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albert einstein, what makes people smart, whos is smart

Albert Einstein

One of the strangest things about being human is that people of lesser intelligence tend to overestimate how smart they are and people who are highly intelligent tend to underestimate how smart they are.

This is called the Dunning-Kruger effect and it’s proven every time you log onto Facebook and see someone from high school who thinks they know more about vaccines than a doctor.

The interesting thing is that even though people are poor judges of their own smarts, we’ve evolved to be pretty good at judging the intelligence of others.

“Such findings imply that, in order to be adaptive, first impressions of personality or social characteristics should be accurate,” a study published in the journal Intelligence says. “There is accumulating evidence that this is indeed the case—at least to some extent—for traits such as intelligence extraversion, conscientiousness, openness, and narcissism, and even for characteristics such as sexual orientation, political ideology, or antigay prejudice.”


Reddit user Gisgiii posed a question to the AskReddit subforum “What is a subtle sign that someone is really intelligent?” and the answers painted a clear picture of how smart people behave. They tend to be great communicators who understand their audience and are more concerned with getting things right than being right.

Here are 18 of the best answers.

1. They draw wisdom from multiple sources.

"They draw wisdom from multiple sources. Wait but that might be more wise than intelligent... But I guess those two tend to be seen together a lot," — Puzzlehead-Engineer

2. They know their audience.

"They can switch up the way they talk to match the person they're talking to without sounding condescending. They listen to how others learn and explain it in that person's language of understanding," — Wynonna99

3. They develop a keen sense for their job.

"I used to work with a doctor - Tom Howard - and the day I realized he was a genius was the time he guessed every single condition a patient of mine had based on minute pieces of information about him," — Yodei_Mon

4. Curiosity.

"They are curious about everything. To be intelligent you need to be knowledgeable and you can't be knowledgeable if you are never curious," — soup54461

5. They're great at conveying ideas.

"When they explain something they make you feel intelligent," — gwoshmi

6. Considerate questions.

"They spend time thinking before asking a question," — ParkMan73

7. They make hard ideas simple.

"They effortlessly communicate complex concepts in a simple way," — joculator

8. They know what they don't know.

"They know when their knowledge ends and say something to the extent of 'i don't know and anything else i say on this topic is ignorant speculation,'" — blutoboy

9. They ask great questions.

"They can ask really good questions."

"Edit: to anyone not understanding what mean, I’m talking about people who ask “really good questions”, not just any questions, really good ones. I don’t know how one would achieve this skill(I know I haven’t)," — milkmanbran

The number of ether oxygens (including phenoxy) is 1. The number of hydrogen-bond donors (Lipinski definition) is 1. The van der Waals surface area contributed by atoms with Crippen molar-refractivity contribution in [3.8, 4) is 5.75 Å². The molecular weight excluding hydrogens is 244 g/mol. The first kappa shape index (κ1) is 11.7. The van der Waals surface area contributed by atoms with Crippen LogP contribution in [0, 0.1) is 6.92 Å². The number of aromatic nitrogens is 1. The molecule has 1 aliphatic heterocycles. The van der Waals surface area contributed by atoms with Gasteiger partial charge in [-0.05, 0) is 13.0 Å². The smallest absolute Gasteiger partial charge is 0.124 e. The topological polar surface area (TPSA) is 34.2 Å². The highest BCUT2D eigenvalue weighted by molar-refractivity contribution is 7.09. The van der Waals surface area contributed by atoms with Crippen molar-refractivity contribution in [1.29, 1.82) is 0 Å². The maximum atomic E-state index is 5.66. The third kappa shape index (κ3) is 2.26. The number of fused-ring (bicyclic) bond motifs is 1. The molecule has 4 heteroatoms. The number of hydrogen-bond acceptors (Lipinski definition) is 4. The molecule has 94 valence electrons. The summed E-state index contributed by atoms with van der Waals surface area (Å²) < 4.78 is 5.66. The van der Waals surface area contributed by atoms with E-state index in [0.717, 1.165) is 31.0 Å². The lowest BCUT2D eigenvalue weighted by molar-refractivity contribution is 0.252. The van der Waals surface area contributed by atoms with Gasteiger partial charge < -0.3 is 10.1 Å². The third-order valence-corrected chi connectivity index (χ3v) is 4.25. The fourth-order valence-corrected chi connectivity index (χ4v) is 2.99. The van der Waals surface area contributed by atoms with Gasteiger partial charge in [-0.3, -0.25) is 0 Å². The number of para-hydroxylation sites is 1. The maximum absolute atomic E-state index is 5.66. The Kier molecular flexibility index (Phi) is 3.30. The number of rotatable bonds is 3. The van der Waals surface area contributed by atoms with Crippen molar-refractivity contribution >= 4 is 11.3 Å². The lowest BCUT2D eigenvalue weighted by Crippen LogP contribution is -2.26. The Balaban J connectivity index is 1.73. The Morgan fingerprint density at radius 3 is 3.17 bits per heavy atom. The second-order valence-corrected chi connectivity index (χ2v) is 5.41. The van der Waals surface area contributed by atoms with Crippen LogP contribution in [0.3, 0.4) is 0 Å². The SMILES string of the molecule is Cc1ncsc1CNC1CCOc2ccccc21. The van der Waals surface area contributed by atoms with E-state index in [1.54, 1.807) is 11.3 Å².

10. They don't pretend to know everything.

"They aren’t afraid to say they don’t know the answer to a question," — xchernx

11. They change their minds with new information.

"They admit to changing their mind about something," — FarAwayAdventure

12. They pivot well.

"They apply knowledge from one realm into a new and relevant situation," — soubestitch

13. They are open-minded.

"They can genuinely consider an idea which opposes their worldview without necessarily accepting it," — paidshill29

14. They use analogies.

"People who use analogies to explain concepts to others. It’s a form of code-switching and integrating concepts on the fly and is a clear indicator someone is both socially and conceptually intelligent," — SwimmerAutomatic2488

15. They don't argue.

"I think intelligent people are more willing to calmly debate/discuss, rather than argue. Like, you explain to them why you disagree, and they listen to you and ask further questions about your viewpoint before offering a different perspective; as opposed to an unintelligent person, who would just resort to insults when other people disagree with them," — AngelicCinnamonBun

16. They learn from mistakes.

"Admitting when they're wrong and being willing to learn from mistakes," — siyl1979

17. A sense of humor.

"Humor. I think that truly funny people are often very smart and cognizant of the different ways an idea can be humorous on several levels. They also know their audience. I think the difference between say a Jeff Foxworthy and a Dave Chappelle and a Bo Burnham is their audience and their interests," — biscuitboi967

18. A love of learning.

"They say they love learning and they learn something new every day. Then they listen more than talk," — throwingplaydough

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Guy makes a tweet about what you should have 'by age 30.' People's responses were hilarious.

"By the age of 30 you should have anxiety, and an emotional support pet that also has anxiety."

Photo by NIPYATA! on Unsplash

This is 30.

When Steve Adcock, an entrepreneur and “fitness buff” posted this to his Twitter:

“By age 30, you should have a group of friends that talk business, money, and fitness, not politics and pop culture.”

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His post might have been intended as more of an encouragement to surround yourself with people who challenge your current mindset, considering the tweet continued with “one of the biggest mistakes I've ever made was making friends with like-minded folks who talked about the same [stuff] over and over. I agreed with 99% of it. Your comfort zone will kill your progress.”

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